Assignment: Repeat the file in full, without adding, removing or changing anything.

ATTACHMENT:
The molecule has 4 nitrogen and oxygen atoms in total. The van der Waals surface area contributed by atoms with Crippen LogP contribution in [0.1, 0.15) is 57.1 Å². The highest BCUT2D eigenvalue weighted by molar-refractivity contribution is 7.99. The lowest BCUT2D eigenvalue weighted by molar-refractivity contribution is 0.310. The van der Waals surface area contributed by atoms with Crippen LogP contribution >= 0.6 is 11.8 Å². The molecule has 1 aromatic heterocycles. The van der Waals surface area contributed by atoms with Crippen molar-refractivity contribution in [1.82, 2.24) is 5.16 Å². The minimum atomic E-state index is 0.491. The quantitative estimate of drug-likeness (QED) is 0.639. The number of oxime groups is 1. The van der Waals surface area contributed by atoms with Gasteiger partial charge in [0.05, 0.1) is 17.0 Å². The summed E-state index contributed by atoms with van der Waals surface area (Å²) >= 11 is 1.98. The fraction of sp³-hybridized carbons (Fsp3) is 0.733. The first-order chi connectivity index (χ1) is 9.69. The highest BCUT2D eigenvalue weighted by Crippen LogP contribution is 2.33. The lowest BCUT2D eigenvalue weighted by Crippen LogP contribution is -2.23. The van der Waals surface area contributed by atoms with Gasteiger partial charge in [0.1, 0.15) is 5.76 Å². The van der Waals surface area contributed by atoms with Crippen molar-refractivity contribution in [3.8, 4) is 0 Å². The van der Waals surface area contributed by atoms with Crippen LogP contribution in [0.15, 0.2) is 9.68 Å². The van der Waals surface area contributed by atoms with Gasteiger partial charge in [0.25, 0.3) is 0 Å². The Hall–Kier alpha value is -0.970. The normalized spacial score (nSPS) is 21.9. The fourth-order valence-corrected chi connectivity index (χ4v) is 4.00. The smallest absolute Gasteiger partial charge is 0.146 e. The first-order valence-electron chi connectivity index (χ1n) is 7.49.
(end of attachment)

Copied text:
The molecule has 4 nitrogen and oxygen atoms in total. The van der Waals surface area contributed by atoms with Crippen LogP contribution in [0.1, 0.15) is 57.1 Å². The highest BCUT2D eigenvalue weighted by molar-refractivity contribution is 7.99. The lowest BCUT2D eigenvalue weighted by molar-refractivity contribution is 0.310. The van der Waals surface area contributed by atoms with Crippen LogP contribution >= 0.6 is 11.8 Å². The molecule has 1 aromatic heterocycles. The van der Waals surface area contributed by atoms with Crippen molar-refractivity contribution in [1.82, 2.24) is 5.16 Å². The minimum atomic E-state index is 0.491. The quantitative estimate of drug-likeness (QED) is 0.639. The number of oxime groups is 1. The van der Waals surface area contributed by atoms with Gasteiger partial charge in [0.05, 0.1) is 17.0 Å². The summed E-state index contributed by atoms with van der Waals surface area (Å²) >= 11 is 1.98. The fraction of sp³-hybridized carbons (Fsp3) is 0.733. The first-order chi connectivity index (χ1) is 9.69. The highest BCUT2D eigenvalue weighted by Crippen LogP contribution is 2.33. The lowest BCUT2D eigenvalue weighted by Crippen LogP contribution is -2.23. The van der Waals surface area contributed by atoms with Gasteiger partial charge in [0.1, 0.15) is 5.76 Å². The van der Waals surface area contributed by atoms with Crippen molar-refractivity contribution in [3.8, 4) is 0 Å². The van der Waals surface area contributed by atoms with Crippen LogP contribution in [0.15, 0.2) is 9.68 Å². The van der Waals surface area contributed by atoms with Gasteiger partial charge in [0.25, 0.3) is 0 Å². The Hall–Kier alpha value is -0.970. The normalized spacial score (nSPS) is 21.9. The fourth-order valence-corrected chi connectivity index (χ4v) is 4.00. The smallest absolute Gasteiger partial charge is 0.146 e. The first-order valence-electron chi connectivity index (χ1n) is 7.49.